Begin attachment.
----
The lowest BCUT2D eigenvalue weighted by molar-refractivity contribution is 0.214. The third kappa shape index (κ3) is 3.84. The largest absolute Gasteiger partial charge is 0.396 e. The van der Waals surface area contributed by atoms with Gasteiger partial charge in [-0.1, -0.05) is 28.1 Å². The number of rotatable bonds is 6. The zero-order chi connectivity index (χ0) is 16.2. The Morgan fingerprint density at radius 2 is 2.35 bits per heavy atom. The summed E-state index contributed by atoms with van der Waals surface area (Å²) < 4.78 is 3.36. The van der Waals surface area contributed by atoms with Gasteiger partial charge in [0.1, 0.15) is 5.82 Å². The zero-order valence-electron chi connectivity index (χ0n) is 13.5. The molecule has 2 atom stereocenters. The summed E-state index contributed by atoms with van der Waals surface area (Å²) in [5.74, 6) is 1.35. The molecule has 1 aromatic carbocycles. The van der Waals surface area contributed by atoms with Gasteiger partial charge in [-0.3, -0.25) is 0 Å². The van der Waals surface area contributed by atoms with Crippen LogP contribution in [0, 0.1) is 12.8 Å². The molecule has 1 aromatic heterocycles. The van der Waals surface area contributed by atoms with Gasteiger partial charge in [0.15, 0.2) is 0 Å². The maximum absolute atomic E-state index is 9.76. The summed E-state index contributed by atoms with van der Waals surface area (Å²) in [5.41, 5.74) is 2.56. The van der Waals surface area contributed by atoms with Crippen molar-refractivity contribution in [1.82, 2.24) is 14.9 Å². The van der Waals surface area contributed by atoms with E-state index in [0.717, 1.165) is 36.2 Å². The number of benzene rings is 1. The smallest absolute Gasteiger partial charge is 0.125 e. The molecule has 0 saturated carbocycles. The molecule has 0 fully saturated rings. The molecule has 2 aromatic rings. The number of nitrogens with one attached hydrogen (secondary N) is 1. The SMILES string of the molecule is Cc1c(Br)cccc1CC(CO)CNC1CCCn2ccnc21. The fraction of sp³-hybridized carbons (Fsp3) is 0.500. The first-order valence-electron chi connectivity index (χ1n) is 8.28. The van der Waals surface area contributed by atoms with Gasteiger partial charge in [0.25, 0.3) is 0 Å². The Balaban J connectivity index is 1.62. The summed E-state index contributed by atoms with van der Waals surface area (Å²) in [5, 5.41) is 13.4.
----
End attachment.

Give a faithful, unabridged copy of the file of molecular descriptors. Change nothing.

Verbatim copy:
The lowest BCUT2D eigenvalue weighted by molar-refractivity contribution is 0.214. The third kappa shape index (κ3) is 3.84. The largest absolute Gasteiger partial charge is 0.396 e. The van der Waals surface area contributed by atoms with Gasteiger partial charge in [-0.1, -0.05) is 28.1 Å². The number of rotatable bonds is 6. The zero-order chi connectivity index (χ0) is 16.2. The Morgan fingerprint density at radius 2 is 2.35 bits per heavy atom. The summed E-state index contributed by atoms with van der Waals surface area (Å²) < 4.78 is 3.36. The van der Waals surface area contributed by atoms with Gasteiger partial charge in [0.1, 0.15) is 5.82 Å². The zero-order valence-electron chi connectivity index (χ0n) is 13.5. The molecule has 2 atom stereocenters. The summed E-state index contributed by atoms with van der Waals surface area (Å²) in [5.74, 6) is 1.35. The molecule has 1 aromatic carbocycles. The van der Waals surface area contributed by atoms with Gasteiger partial charge in [-0.3, -0.25) is 0 Å². The van der Waals surface area contributed by atoms with Crippen LogP contribution in [0, 0.1) is 12.8 Å². The molecule has 1 aromatic heterocycles. The van der Waals surface area contributed by atoms with Gasteiger partial charge in [0.15, 0.2) is 0 Å². The maximum absolute atomic E-state index is 9.76. The summed E-state index contributed by atoms with van der Waals surface area (Å²) in [5.41, 5.74) is 2.56. The van der Waals surface area contributed by atoms with Crippen molar-refractivity contribution in [1.82, 2.24) is 14.9 Å². The van der Waals surface area contributed by atoms with E-state index in [0.717, 1.165) is 36.2 Å². The number of benzene rings is 1. The smallest absolute Gasteiger partial charge is 0.125 e. The molecule has 0 saturated carbocycles. The molecule has 0 fully saturated rings. The molecule has 2 aromatic rings. The number of nitrogens with one attached hydrogen (secondary N) is 1. The SMILES string of the molecule is Cc1c(Br)cccc1CC(CO)CNC1CCCn2ccnc21. The fraction of sp³-hybridized carbons (Fsp3) is 0.500. The first-order valence-electron chi connectivity index (χ1n) is 8.28. The van der Waals surface area contributed by atoms with Gasteiger partial charge in [0.25, 0.3) is 0 Å². The Balaban J connectivity index is 1.62. The summed E-state index contributed by atoms with van der Waals surface area (Å²) in [5, 5.41) is 13.4.